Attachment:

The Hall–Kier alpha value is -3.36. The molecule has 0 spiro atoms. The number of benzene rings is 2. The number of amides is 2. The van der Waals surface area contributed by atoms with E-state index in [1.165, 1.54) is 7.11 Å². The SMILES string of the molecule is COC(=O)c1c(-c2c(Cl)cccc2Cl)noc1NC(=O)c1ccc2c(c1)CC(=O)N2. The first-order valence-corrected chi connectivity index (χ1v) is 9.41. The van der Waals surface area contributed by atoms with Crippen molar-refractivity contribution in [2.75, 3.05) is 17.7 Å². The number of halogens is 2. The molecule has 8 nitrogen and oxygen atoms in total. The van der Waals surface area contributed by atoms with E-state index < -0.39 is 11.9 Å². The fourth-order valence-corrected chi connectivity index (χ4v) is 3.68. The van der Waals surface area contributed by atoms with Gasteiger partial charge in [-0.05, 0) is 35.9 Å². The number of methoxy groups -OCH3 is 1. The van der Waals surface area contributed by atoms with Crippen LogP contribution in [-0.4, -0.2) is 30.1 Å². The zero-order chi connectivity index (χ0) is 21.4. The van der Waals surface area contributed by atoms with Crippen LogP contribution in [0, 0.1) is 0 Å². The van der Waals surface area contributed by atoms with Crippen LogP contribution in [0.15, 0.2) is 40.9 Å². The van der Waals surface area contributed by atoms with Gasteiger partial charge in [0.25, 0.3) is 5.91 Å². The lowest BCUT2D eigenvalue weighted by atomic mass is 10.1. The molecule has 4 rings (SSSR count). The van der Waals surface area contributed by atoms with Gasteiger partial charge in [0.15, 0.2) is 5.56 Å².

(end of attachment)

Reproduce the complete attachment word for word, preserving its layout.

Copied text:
The Hall–Kier alpha value is -3.36. The molecule has 0 spiro atoms. The number of benzene rings is 2. The number of amides is 2. The van der Waals surface area contributed by atoms with E-state index in [1.165, 1.54) is 7.11 Å². The SMILES string of the molecule is COC(=O)c1c(-c2c(Cl)cccc2Cl)noc1NC(=O)c1ccc2c(c1)CC(=O)N2. The first-order valence-corrected chi connectivity index (χ1v) is 9.41. The van der Waals surface area contributed by atoms with Crippen molar-refractivity contribution in [2.75, 3.05) is 17.7 Å². The number of halogens is 2. The molecule has 8 nitrogen and oxygen atoms in total. The van der Waals surface area contributed by atoms with E-state index < -0.39 is 11.9 Å². The fourth-order valence-corrected chi connectivity index (χ4v) is 3.68. The van der Waals surface area contributed by atoms with Gasteiger partial charge in [-0.05, 0) is 35.9 Å². The number of methoxy groups -OCH3 is 1. The van der Waals surface area contributed by atoms with Crippen LogP contribution in [-0.4, -0.2) is 30.1 Å². The zero-order chi connectivity index (χ0) is 21.4. The van der Waals surface area contributed by atoms with Crippen LogP contribution in [0, 0.1) is 0 Å². The van der Waals surface area contributed by atoms with Crippen LogP contribution in [0.15, 0.2) is 40.9 Å². The van der Waals surface area contributed by atoms with Gasteiger partial charge in [0.25, 0.3) is 5.91 Å². The lowest BCUT2D eigenvalue weighted by atomic mass is 10.1. The molecule has 4 rings (SSSR count). The van der Waals surface area contributed by atoms with Gasteiger partial charge in [0.15, 0.2) is 5.56 Å².